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Thursday, April 17, 2014 12:01 am

Does FutureGen have a future?

First full-scale carbon sequestration site planned near Jacksonville

With U.S. Sen. Dick Durbin of Illinois looking on, Ken Humphreys, CEO of the FutureGen Alliance, signs a labor agreement on Monday to provide union labor for the FutureGen project planned in a rural area outside Jacksonville. The agreement may signal that the long-delayed project is moving forward.
PHOTO BY PATRICK YEAGLE

 

Illinois is one step closer this week to becoming the home of the nation’s first “clean coal” facility, planned near Jacksonville.

The federally backed FutureGen 2.0 project aims to capture carbon dioxide emissions from coal-fired power plants and inject the gas deep underground in a rural area west of Springfield. The FutureGen Alliance signed a labor agreement with the federal government on Monday, and the U.S. Environmental Protection Agency is currently seeking public comment on the proposal.

Although the project has been in development for more than a decade and was even canceled at one point, the labor agreement and public comment period are signs of progress. Still, the technology involved faces potential hurdles that may limit its viability.

In 2003, former president George W. Bush announced the FutureGen project as a federal-corporate partnership to develop a “clean coal” technology that would reduce pollution from the fossil fuel used to generate much of the nation’s energy.  The Bush administration canceled the program in 2008, citing cost overruns, but it was revived in 2009 under President Barack Obama.

Previously planned for a site near Mattoon in eastern Illinois, the current iteration of FutureGen includes the shuttered coal plant at Meredosia and a pipeline carrying carbon dioxide from the plant to a rural injection site northeast of Jacksonville. The injection site would send an estimated 1.1 million tons of carbon dioxide underground each year for 30 years.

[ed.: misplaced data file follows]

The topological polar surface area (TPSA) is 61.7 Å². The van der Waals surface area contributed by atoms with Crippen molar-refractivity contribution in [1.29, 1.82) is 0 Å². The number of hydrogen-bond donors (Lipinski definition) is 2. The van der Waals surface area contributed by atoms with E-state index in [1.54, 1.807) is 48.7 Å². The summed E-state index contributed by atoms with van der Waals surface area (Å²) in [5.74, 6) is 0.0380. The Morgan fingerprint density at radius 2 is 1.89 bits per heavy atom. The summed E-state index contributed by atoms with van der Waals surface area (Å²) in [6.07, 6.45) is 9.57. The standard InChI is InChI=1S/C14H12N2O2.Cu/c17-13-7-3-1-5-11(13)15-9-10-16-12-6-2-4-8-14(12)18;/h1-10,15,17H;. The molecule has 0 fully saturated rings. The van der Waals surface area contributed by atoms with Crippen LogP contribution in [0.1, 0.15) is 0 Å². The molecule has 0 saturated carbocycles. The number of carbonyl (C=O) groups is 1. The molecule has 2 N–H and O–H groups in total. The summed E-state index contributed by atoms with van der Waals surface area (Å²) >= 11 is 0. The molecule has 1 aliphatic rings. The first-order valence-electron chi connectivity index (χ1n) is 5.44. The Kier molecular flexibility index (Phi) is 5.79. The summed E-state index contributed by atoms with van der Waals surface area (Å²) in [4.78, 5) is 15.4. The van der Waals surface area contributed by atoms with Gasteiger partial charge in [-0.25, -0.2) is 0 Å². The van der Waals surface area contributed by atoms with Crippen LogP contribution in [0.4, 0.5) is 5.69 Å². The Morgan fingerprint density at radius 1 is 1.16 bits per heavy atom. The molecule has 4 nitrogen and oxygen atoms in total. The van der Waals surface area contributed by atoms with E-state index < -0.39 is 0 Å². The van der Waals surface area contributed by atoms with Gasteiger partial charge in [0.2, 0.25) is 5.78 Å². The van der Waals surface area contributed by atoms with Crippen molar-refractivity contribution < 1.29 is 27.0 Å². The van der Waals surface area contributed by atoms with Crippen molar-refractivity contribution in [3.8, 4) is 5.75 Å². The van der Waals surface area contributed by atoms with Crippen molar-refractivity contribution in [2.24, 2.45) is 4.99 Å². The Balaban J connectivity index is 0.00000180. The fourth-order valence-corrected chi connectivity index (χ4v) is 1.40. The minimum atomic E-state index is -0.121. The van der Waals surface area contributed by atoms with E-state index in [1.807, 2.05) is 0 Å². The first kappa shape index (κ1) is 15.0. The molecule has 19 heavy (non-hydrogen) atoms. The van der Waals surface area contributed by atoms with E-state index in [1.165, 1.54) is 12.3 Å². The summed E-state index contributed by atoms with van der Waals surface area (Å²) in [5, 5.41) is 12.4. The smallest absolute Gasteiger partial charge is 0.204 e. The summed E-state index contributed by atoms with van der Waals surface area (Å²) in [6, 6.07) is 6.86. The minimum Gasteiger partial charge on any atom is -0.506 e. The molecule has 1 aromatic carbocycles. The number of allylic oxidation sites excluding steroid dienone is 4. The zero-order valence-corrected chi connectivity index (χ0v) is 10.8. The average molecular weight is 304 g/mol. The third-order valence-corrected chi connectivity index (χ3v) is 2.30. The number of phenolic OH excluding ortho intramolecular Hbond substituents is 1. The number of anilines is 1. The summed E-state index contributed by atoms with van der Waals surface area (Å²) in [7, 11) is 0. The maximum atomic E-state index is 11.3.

Carbon capture and storage, also known as carbon sequestration, is considered safe by researchers, and it appears to have a safe track record in other countries. One such project in Norway has been injecting carbon dioxide underground since 1996, with another in Canada that began in 2000 and a third in Algeria which started in 2004. Other projects, some with smaller capacities, have come online since then.

The scale of the carbon dioxide problem is staggering, however. The U.S. energy industry generated 5.3 billion metric tons of carbon dioxide in 2013 alone – not counting carbon dioxide from other activities like driving and industrial processes.  Given the FutureGen project’s estimated capacity of 1.1 million tons each year, that means the U.S. would need about 2,890 FutureGen-like facilities to meet the 60 percent reduction in carbon dioxide called for by the Presidential Climate Action Project. The PCAP was created in 2007 to recommend climate solutions that don’t require congressional action. Eliminating carbon dioxide emissions from the energy industry would require about 4,800 FutureGens.